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|Title: ||An Illusion That Makes the Past Seem Real: The Potential of Living History for Developing the Historical Consciousness of Young People|
|Authors: ||Jones, Ceri|
|Supervisors: ||Watson, Sheila|
|Award date: ||22-Jun-2012|
|Presented at: ||University of Leicester|
|Abstract: ||In the light of widespread concern over the state of history education in England, this study explores how living history at museums and historic sites contributes to engaging young people in representations of the past. It draws on theories of historical consciousness, specifically that of Rüsen, which imply that ideas about the past formed in the everyday exist in tension with learning history in the classroom. Applying Rüsen’s theory to a novel context, visits by six schools to the Museum of London and the Tower of London, enabled an examination of the interaction between students’ ideas about the medieval past and its representation in living history, and the implications of this interaction for their historical consciousness. Active, conscientious and high achieving, the characteristics of the students involved in this study were significant when understanding their responses to their experiences. However, many of the points made in the literature about the development of young people’s historical understanding were reflected in their experiences, and this study, therefore, builds on a growing body of research which suggests that there are significant cultural patterns to how individuals understand the past.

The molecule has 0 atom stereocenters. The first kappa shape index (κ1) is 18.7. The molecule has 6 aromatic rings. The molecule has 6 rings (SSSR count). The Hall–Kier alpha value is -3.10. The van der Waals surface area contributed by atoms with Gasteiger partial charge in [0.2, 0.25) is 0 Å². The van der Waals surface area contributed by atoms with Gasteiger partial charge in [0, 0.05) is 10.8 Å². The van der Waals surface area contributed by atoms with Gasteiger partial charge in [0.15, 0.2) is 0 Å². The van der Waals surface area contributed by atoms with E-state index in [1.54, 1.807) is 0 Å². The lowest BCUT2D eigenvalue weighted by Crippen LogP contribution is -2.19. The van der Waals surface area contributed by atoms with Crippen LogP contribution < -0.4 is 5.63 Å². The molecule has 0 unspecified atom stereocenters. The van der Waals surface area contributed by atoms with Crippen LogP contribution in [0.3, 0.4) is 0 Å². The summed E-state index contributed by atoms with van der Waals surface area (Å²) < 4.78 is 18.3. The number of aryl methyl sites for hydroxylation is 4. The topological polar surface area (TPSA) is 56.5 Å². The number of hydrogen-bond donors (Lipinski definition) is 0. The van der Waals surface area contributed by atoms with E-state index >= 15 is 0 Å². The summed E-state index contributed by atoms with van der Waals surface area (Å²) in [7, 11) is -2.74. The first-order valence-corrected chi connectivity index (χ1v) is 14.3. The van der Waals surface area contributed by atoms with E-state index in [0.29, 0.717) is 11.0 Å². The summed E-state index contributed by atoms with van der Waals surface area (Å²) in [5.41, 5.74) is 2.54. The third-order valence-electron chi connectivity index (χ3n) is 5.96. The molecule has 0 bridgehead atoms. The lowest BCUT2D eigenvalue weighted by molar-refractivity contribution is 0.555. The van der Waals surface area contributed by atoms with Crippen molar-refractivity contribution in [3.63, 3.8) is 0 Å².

From the evidence of this research, living history’s potential lies in enabling students to encounter, ideally through first-person interpretation, perspectives on the medieval past which (as far as possible) come from within that period. As a dynamic experience, it simulates the real-ness of the past, and makes its differences more concrete for students who are used to thinking about it in abstract ways. More research is needed to understand how the interaction between students and living history performances leads to particular types of historical consciousness, however, understanding living history as a performance, rather than its capacity for reproducing the past authentically, is essential to realising how it interacts with students’ ideas of the past.|
|Rights: ||Copyright © the author, 2012|
|Appears in Collections:||Leicester Theses|
Theses, School of Museum Studies
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